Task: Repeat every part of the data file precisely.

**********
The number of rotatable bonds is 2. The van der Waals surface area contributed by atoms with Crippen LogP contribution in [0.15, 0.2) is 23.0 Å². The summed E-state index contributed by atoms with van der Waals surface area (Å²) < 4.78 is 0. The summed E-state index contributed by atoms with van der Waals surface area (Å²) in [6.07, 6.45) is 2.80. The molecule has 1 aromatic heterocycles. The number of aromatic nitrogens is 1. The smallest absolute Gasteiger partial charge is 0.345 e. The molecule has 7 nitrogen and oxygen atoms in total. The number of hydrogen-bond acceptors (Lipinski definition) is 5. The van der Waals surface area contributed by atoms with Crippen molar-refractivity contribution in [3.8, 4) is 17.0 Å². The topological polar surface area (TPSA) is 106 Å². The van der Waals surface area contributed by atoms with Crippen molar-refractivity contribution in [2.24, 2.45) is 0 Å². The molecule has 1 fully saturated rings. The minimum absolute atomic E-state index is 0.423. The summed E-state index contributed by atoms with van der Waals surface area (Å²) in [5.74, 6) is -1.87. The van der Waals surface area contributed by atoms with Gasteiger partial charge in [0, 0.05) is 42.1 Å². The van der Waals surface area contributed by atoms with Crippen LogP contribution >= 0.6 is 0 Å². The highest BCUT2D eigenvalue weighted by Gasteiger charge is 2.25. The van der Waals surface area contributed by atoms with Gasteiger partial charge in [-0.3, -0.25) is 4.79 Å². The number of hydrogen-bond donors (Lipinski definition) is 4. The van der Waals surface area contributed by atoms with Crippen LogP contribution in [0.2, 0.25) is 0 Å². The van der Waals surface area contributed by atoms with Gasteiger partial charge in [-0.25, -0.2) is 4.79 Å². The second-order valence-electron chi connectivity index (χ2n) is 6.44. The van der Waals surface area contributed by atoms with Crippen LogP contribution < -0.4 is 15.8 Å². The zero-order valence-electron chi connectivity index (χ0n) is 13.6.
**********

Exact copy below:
The number of rotatable bonds is 2. The van der Waals surface area contributed by atoms with Crippen LogP contribution in [0.15, 0.2) is 23.0 Å². The summed E-state index contributed by atoms with van der Waals surface area (Å²) < 4.78 is 0. The summed E-state index contributed by atoms with van der Waals surface area (Å²) in [6.07, 6.45) is 2.80. The molecule has 1 aromatic heterocycles. The number of aromatic nitrogens is 1. The smallest absolute Gasteiger partial charge is 0.345 e. The molecule has 7 nitrogen and oxygen atoms in total. The number of hydrogen-bond acceptors (Lipinski definition) is 5. The van der Waals surface area contributed by atoms with Crippen molar-refractivity contribution in [3.8, 4) is 17.0 Å². The topological polar surface area (TPSA) is 106 Å². The van der Waals surface area contributed by atoms with Crippen molar-refractivity contribution in [2.24, 2.45) is 0 Å². The molecule has 1 fully saturated rings. The minimum absolute atomic E-state index is 0.423. The summed E-state index contributed by atoms with van der Waals surface area (Å²) in [5.74, 6) is -1.87. The van der Waals surface area contributed by atoms with Gasteiger partial charge in [0, 0.05) is 42.1 Å². The van der Waals surface area contributed by atoms with Crippen LogP contribution >= 0.6 is 0 Å². The highest BCUT2D eigenvalue weighted by Gasteiger charge is 2.25. The van der Waals surface area contributed by atoms with Gasteiger partial charge in [-0.3, -0.25) is 4.79 Å². The number of hydrogen-bond donors (Lipinski definition) is 4. The van der Waals surface area contributed by atoms with Crippen LogP contribution in [0.2, 0.25) is 0 Å². The van der Waals surface area contributed by atoms with Gasteiger partial charge in [-0.25, -0.2) is 4.79 Å². The second-order valence-electron chi connectivity index (χ2n) is 6.44. The van der Waals surface area contributed by atoms with Crippen LogP contribution < -0.4 is 15.8 Å². The zero-order valence-electron chi connectivity index (χ0n) is 13.6.